If the decree allows you to claim your daughter, then you should do so...after obtaining the same advice from your tax preparer.
If a problem arises, you can file motion to enforce that term of the decree.
Best of luck!
If your decree allows you to claim your daughter then you should. This could cause you and your ex to be audited on this issue, but when you provide a copy of the decree you should be able to prove your right to claim your daughter and this should allow you to get your refund.
This answer is based on general legal principles only and is not intended to provide specific legal advice. This answer is for informational purposes only and does not constitute the formation of a lawyer-client relationship. Any reader of this answer should not make decisions based upon in without first directly consulting with an attorney
I think the Federal IRS Code trumps a State Divorce Decree. Although you may have an Enforcement or Breach of Contract claim against her. I wouldn't pay that extra $200 until it equals the money you would have received on the return had you been allowed to claim the children. If she goes back to Court to increase your child support that would be a good time to assert your breach of contract claim. Note that usually the person who pays child support does not get to claim the children.
This does not establish an attorney/client relationship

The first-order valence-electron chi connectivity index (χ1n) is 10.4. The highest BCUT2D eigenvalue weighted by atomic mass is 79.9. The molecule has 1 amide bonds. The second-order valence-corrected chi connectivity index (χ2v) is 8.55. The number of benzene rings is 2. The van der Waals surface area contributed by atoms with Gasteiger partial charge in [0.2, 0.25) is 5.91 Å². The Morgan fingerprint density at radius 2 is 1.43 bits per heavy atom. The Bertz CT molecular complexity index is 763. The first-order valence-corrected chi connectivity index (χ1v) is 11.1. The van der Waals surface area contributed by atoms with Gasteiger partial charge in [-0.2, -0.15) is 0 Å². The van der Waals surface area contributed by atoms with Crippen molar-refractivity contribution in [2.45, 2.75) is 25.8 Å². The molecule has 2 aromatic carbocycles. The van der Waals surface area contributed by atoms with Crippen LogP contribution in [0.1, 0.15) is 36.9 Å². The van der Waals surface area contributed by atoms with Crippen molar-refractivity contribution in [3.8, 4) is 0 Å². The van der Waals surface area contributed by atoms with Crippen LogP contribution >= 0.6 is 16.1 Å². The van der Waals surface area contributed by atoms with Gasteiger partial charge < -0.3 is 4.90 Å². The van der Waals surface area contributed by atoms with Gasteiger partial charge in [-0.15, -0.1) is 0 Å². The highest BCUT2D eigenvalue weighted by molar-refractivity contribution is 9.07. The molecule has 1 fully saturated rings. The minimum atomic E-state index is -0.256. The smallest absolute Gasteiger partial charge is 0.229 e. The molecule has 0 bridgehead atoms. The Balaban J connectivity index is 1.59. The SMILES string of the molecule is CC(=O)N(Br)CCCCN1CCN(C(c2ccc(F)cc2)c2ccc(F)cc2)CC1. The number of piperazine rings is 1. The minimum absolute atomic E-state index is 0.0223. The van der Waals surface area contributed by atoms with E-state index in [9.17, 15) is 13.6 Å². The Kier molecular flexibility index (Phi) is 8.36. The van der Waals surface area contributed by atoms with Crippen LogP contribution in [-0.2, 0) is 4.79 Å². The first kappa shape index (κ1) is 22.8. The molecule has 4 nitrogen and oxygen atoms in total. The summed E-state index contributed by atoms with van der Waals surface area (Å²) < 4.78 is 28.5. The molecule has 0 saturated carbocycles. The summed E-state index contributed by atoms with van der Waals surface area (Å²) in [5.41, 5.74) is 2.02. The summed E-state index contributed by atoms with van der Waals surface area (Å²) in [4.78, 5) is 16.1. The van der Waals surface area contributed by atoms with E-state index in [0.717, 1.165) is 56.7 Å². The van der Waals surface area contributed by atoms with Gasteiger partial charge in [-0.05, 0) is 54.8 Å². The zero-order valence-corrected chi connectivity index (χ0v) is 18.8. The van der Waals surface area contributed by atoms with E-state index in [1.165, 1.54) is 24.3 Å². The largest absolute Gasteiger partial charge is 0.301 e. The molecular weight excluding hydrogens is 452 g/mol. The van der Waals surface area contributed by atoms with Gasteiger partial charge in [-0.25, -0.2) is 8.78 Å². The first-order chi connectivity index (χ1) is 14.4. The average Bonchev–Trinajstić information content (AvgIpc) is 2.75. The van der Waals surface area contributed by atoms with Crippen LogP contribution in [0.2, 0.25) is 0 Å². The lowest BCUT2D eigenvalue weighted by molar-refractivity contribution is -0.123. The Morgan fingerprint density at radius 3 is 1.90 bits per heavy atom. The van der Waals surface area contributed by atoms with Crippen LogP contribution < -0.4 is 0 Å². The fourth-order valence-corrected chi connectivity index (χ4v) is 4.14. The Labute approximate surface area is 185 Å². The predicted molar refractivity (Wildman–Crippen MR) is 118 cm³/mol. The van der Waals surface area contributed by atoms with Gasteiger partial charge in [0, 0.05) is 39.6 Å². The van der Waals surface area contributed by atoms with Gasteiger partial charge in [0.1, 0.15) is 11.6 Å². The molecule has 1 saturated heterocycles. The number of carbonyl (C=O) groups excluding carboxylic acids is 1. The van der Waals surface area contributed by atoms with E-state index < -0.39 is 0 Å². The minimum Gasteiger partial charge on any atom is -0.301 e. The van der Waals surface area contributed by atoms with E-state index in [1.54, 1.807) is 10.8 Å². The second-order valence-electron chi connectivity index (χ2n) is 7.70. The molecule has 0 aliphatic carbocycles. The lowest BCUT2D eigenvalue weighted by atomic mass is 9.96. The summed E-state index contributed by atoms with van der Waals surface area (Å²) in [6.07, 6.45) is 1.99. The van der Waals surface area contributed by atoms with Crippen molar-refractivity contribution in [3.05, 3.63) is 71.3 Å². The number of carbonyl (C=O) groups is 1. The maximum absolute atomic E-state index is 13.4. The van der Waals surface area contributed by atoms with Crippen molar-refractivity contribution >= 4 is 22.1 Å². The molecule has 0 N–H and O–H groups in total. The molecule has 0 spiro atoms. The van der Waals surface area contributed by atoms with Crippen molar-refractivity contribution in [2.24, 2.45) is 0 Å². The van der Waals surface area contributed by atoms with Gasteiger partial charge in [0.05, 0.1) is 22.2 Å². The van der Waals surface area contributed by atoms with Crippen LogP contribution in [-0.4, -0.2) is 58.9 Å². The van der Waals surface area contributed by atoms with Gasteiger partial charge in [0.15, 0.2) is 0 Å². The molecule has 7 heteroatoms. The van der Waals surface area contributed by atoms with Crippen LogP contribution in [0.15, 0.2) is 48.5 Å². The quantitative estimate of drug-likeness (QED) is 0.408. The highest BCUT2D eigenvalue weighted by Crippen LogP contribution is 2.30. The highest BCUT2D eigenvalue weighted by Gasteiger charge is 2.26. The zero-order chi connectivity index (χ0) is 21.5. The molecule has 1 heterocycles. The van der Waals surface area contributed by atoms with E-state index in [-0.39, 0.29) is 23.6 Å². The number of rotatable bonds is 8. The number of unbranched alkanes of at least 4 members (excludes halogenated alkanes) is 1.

You should probably claim the child. This will cause a flag at the IRS and they will send your return back (or hers if you file first), with a request for proof of who is entitled to claim the child. While federal law (IRS) does trump state law and state orders in most case, the Internal Revenue Code does permit parents to agree on who can claim the dependents. It may come down to how well the language in your decree is crafted. Obviously, you are better off sitting down with an attorney and going over your Decree to be sure.
Not sure what to tell you about the child support. It raises more questions than anything. Why are you paying more than required in the decree? Also, why are you paying it directly? If you are going to pay more for some reason, you should have something in writing that says what you are paying and what it is for (and make sure it doesn't go against something in your Decree). Consult an attorney about what you are doing there and make sure you are not setting yourself up for a problem in the future.
Answering your question does not create an attorney-client relationship. Furthermore, you should not take the answer as a complete answer to your question because the facts of your case can make a big difference and it is impossible to know the advice to give without a consultation. You should seek a consultation with an attorney immediately to protect your interests and rights.
Sign up to receive a 10-part series of useful information and legal advice about the divorce process.